“Perverts” means “to twist, pervert, distort, overturn, or ruin.”

“Frets” means “to fret, be sad, be wrathful, be vexed, be enraged, be out of humor.”

God has a way He has prescribed for man. It’s contained in His Book. But man always thinks his way is better:

“There is a way which seemeth right unto a man, but the end thereof are the ways of death” (Proverbs 14:12; 16:25).

And when he ends up suffering the consequences of his actions, his immediate reaction is to blame God. But God is never the problem. He is always the solution.

There’s always one thing that is better than the blessings, and that’s the Blesser.

Sometimes in order for us to see that, God has to remove the distractions – and sometimes those distractions are the blessings themselves. In other words, God has to take away our honey.

Take Jonah as an example. God had blessed him with a great word of prophecy and a very effective ministry. He is one of the few (if not only) Old Testament prophets that actually saw great results:

Jonah 3:4-5

(4)  And Jonah began to enter into the city a day’s journey, and he cried, and said, Yet forty days, and Nineveh shall be overthrown.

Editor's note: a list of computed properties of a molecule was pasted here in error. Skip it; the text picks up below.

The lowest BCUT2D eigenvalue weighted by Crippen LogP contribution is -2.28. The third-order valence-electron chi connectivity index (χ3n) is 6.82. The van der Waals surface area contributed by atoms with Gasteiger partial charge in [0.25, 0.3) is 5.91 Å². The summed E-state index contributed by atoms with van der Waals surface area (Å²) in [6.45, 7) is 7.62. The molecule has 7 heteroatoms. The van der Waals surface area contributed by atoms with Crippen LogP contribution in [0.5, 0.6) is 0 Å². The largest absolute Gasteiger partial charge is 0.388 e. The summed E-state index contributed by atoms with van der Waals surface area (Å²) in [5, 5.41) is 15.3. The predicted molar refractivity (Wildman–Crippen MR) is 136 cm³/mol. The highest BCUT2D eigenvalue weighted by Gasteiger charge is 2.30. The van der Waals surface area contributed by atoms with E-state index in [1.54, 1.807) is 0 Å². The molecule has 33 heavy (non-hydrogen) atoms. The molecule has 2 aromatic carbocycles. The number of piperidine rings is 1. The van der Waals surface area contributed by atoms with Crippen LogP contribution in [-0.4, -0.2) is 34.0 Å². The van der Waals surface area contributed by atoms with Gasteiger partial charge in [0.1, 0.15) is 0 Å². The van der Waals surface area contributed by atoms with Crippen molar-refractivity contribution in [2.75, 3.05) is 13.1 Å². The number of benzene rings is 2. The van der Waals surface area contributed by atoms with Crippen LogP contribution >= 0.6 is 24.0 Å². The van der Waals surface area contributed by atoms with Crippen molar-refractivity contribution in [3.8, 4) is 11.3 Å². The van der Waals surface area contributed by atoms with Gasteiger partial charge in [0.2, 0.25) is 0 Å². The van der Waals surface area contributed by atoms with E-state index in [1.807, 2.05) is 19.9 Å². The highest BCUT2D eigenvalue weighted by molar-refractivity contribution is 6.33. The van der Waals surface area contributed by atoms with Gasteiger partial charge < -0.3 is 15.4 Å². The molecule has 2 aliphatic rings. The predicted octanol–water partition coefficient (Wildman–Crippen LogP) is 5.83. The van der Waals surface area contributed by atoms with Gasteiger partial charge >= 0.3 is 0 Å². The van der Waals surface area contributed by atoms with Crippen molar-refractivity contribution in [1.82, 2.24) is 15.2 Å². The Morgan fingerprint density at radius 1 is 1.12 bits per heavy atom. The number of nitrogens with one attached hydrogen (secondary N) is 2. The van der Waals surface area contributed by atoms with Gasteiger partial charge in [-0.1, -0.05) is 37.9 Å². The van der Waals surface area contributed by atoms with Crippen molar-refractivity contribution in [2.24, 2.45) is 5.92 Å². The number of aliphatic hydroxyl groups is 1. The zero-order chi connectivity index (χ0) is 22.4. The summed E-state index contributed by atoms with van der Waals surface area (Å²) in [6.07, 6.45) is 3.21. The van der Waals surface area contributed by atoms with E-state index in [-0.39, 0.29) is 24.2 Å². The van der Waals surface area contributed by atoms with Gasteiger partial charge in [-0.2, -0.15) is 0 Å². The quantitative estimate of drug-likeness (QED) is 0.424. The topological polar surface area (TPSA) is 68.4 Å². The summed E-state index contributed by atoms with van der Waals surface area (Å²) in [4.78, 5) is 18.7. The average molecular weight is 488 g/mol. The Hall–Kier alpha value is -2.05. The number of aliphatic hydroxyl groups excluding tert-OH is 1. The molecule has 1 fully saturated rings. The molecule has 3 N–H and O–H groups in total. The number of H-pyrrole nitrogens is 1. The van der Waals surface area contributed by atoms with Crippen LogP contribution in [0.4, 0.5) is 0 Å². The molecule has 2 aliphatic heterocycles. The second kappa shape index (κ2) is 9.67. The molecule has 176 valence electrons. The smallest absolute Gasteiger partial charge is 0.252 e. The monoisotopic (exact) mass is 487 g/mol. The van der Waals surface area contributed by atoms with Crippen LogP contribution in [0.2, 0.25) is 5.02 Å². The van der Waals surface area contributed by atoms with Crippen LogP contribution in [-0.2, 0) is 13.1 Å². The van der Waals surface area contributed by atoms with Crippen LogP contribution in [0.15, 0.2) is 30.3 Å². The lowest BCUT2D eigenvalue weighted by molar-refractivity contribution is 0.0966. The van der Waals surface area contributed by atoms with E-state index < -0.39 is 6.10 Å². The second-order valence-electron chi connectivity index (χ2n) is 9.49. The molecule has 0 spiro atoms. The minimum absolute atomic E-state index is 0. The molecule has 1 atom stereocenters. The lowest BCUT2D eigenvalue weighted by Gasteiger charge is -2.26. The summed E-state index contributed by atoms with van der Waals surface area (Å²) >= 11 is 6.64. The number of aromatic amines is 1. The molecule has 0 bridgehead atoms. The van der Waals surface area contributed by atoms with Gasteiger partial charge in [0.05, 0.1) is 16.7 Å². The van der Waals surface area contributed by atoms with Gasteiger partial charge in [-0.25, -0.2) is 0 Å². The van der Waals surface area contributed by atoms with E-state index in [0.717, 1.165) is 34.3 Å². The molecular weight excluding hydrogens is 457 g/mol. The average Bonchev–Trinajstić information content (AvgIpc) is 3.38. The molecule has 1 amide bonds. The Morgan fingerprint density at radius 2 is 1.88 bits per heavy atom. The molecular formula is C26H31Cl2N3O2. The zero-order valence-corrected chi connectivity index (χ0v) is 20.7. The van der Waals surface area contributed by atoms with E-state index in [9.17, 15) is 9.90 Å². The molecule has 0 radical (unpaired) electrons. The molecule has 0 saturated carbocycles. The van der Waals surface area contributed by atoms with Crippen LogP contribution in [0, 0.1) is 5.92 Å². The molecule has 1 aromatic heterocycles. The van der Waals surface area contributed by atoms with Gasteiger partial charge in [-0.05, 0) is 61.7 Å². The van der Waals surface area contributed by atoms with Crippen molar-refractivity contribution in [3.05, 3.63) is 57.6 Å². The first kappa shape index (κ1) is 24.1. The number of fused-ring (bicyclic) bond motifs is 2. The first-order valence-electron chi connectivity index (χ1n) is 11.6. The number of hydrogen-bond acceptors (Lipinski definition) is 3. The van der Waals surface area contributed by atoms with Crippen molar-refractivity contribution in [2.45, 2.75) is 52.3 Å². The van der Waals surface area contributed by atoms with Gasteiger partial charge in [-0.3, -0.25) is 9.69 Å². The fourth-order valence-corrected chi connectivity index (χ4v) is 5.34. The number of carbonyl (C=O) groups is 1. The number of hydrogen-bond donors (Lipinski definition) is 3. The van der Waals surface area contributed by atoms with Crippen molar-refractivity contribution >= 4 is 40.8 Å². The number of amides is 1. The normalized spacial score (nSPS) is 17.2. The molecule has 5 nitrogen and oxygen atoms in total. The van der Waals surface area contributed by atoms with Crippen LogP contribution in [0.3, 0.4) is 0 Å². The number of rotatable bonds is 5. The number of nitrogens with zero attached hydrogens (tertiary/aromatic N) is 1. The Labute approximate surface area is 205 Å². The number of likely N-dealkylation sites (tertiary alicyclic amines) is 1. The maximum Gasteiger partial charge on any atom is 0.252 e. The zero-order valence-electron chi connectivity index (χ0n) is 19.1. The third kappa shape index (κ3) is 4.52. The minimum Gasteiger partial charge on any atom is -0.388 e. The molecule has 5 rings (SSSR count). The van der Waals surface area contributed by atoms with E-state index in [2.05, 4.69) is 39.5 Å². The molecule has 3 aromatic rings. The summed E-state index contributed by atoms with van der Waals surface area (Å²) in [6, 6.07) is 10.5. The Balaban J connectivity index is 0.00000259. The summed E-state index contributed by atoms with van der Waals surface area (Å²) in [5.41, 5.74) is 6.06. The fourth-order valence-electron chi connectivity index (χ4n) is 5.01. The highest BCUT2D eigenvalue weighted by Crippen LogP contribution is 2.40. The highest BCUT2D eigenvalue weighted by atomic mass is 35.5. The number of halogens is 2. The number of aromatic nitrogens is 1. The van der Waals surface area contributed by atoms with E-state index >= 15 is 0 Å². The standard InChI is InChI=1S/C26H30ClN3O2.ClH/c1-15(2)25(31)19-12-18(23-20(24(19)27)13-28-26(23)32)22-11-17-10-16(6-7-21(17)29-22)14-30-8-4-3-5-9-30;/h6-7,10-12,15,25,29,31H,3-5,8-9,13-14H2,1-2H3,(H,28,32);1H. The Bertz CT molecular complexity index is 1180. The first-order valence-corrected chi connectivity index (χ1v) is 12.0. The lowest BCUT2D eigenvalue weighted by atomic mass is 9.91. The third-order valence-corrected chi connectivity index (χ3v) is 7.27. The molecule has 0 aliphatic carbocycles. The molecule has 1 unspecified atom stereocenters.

(5)  So the people of Nineveh believed God, and proclaimed a fast, and put on sackcloth, from the greatest of them even to the least of them.

The whole city got right with God – and Jonah hated it. In order for Jonah to see the selfishness of his ways, God gave him a blessing so that He could take it away:

Jonah 4:6-7

(6)  And the LORD God prepared a gourd, and made it to come up over Jonah, that it might be a shadow over his head, to deliver him from his grief. So Jonah was exceeding glad of the gourd.

(7)  But God prepared a worm when the morning rose the next day, and it smote the gourd that it withered.

Not only did God take away the prophet’s blessing, He made it worse for Jonah!

“And it came to pass, when the sun did arise, that God prepared a vehement east wind; and the sun beat upon the head of Jonah, that he fainted, and wished in himself to die, and said, It is better for me to die than to live” (Jonah 4:8).

Ever have one of those times where you prayed for a blessing and things only seemed to get worse? God did that to Jonah to expose a problem. He took Jonah’s honey so that the prophet could see that: he cared about a gourd, and not at all about the people of Nineveh.

In fact, God leaves that book kind of hanging. It ends with a question posed to Jonah without an answer from him. You’re left hoping that Jonah had the right response in the end, and maybe the book of Jonah is his response: “Here’s my life’s story and how I was a stubborn prophet. Don’t you do the same.”

So, now what’s your response?

Has God taken your honey and left you questioning? If the blessings seem to be wanting – or worse yet, disappearing – maybe God is trying to get your attention. Maybe the honey of this life has become a distraction and you’re failing to see things the way God sees them. Having your honey taken from you can be a bitter experience, but it can also be the best thing that ever happened to you. The question is: Are you seeing it that way?